Wednesday, 28 February 2007

Continuing a Conversation

I thought it was a bit odd to have a discussion about UFOs in the comments of a post called "Lawmaking", as I have been with commenter "Crushed by Ingsoc" so I'm going to broaden the discussion in a new post.

Some of CBI's points addressed something I failed to in my earlier posts about my old interest in flying saucers: the fact that if you haven't seen something which to you can be explained in no other way, you need to bend logic and reasoning in order to accept as I did the ETH (extra terrestrial hypothesis). Seemingly obvious concepts like few astronomers sighting ufos need to be explained away or ignored. In my case I ignored them completely - they didn't pass under my radar. I assume that sceptical friends would have raised them but I don't recall. I have mentioned before my need or desire to believe in something that would prove I was mistaken in my assumptions and my understanding of the world around me; but there is more to it - the need to be accepted into a group, to will oneself into being an outsider within a group of likeminded persons. For me that was the only way I could try and avoid the point that it was my social inadequacies causing my outsider-sense, and that becoming a UFO buff was only likely to make it worse.

But then that itself is self-reinforcing. It was self-evident to me that people who laughed at me were deluded, lulled into a life of ignorance and alcohol by the manipulative Government (always spelled with a capital G). So the more excluded I felt, the more I got into it, and the more excluded I -was_, and the more excluded I felt, and so on. It meant, as a by product of this, that I became an acolyte of truth, a kind of deskbound crusader for something that everyone should know: another way it diverted my religious impulses.

It is also worth bearing in mind that this was the mid 1990s (say 1993-1996), that long bleak period of post black Wednesday political ennui and cynicism that haunted John Major's government like the ghost of a snarling dog. The incompetence of that shambling wreck of an administration was plastered over all media night and day and David Mellor even hosted 606 for goodness' sake. I wanted to think that governments might actually be competent, devastatingly so, because all I could see was wastage everywhere. I wanted to think that there were levels of government in which Major was involved (don't laugh) which actively and ruthlessly pursued an agenda and, by and large, achieved it. Looking back on that period now we kind of forget how many people felt about that government, how its sexual indiscretions only seemed to point to a wider and indeed a fundamental disappearance of ethics or responsibility, how its utter lack of charm or charisma detached it from the people like the bits on lego blocks. Yes there was Blair waiting in the wings but until early 97 he was often seen as thin, idealess, vague (even if he was miles ahead in the polls). The government, the country, was tired, really dog tired, probably from the trauma of the 80s - whatever. This was how I saw it and this was the background to my mid 90s keeness on ufos.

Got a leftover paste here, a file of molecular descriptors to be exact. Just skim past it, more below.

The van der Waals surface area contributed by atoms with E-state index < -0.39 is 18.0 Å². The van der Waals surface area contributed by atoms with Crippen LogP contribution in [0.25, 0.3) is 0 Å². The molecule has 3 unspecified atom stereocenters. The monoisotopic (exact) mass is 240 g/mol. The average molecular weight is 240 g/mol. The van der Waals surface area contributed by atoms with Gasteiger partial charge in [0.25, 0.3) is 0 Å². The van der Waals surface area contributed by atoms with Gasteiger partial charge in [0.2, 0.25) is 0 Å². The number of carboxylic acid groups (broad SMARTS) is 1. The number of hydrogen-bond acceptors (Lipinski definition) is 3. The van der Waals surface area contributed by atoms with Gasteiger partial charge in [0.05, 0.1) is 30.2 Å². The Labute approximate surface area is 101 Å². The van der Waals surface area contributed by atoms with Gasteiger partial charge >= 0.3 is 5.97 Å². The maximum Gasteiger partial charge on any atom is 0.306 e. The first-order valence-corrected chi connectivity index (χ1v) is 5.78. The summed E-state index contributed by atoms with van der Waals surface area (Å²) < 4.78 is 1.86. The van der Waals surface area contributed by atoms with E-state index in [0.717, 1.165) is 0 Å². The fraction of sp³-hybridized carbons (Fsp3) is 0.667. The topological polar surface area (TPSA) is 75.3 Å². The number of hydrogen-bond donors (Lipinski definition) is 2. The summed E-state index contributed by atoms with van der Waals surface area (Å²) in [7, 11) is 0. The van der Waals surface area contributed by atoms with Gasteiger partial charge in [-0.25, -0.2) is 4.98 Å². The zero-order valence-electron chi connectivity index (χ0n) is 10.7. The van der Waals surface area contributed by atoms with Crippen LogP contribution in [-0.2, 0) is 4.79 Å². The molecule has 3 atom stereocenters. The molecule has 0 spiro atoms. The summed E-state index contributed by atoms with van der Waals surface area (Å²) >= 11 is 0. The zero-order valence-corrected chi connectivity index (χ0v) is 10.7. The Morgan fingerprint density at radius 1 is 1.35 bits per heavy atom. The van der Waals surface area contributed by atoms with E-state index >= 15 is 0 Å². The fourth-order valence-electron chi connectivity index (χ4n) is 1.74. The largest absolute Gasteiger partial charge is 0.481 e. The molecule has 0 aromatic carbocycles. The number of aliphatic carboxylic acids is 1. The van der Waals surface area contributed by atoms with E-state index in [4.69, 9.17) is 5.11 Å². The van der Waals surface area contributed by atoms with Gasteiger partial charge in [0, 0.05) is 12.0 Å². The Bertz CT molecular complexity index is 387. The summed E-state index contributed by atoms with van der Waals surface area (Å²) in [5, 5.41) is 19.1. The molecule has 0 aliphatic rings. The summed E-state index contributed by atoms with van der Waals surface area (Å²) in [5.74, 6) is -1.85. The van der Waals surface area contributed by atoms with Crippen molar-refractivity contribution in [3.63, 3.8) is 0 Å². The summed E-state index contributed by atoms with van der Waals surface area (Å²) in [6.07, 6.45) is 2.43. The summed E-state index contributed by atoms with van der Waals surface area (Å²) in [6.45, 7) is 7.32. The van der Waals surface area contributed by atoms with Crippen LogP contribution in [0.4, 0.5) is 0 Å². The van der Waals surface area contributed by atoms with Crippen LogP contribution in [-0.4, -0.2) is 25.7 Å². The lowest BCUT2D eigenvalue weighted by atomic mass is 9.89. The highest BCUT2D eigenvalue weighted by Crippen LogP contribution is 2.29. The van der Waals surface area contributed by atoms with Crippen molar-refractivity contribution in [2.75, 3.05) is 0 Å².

As I've said before, the wish for there to be something hasn't changed. Only my credulity has taken a massive battering so that now although my old interest stirs when I read a sighting story or see a ufo photo, the scepticism kicks in - twelve years ago I'd have called it denial.


Crushed by Ingsoc said...

Flattered to have initiated a post.
Oddly, my experience of the late nineties was somewhat different. I never like Blair and in fact joined the Conservative Party in 1994. I couldn't understand how people could prefer such an obvious sleazebag to honest John (In fact I continued to respect JM until the Currie revelations, I never could stand her).
I was never much of an idealogue, in fact later I was a bit of a Portillista, though I was also a member of Conservatives against a Federal Europe.
The 1997 election really depressed me. I was a student at the time and responded by getting stoned for two months. It shook my faith in democracy, I'll admit, and I have been fairly cynical ever since. I left the party when they elected IDS and While I may vote for Cameron, I no longer find myself a fan of party politics. Most of my friends always thought I was out of place in the party anyway.
I don't think there is any deliberate conspiracy, apart from the one to pull the wool over our eyes long enough for uds to vote them back in.

Oddly enough, I just remembered I posted myself today on a fairly cynical analysis of what I think will happen in Scotland.
It may well be something your drum might have something to say about.

james higham said...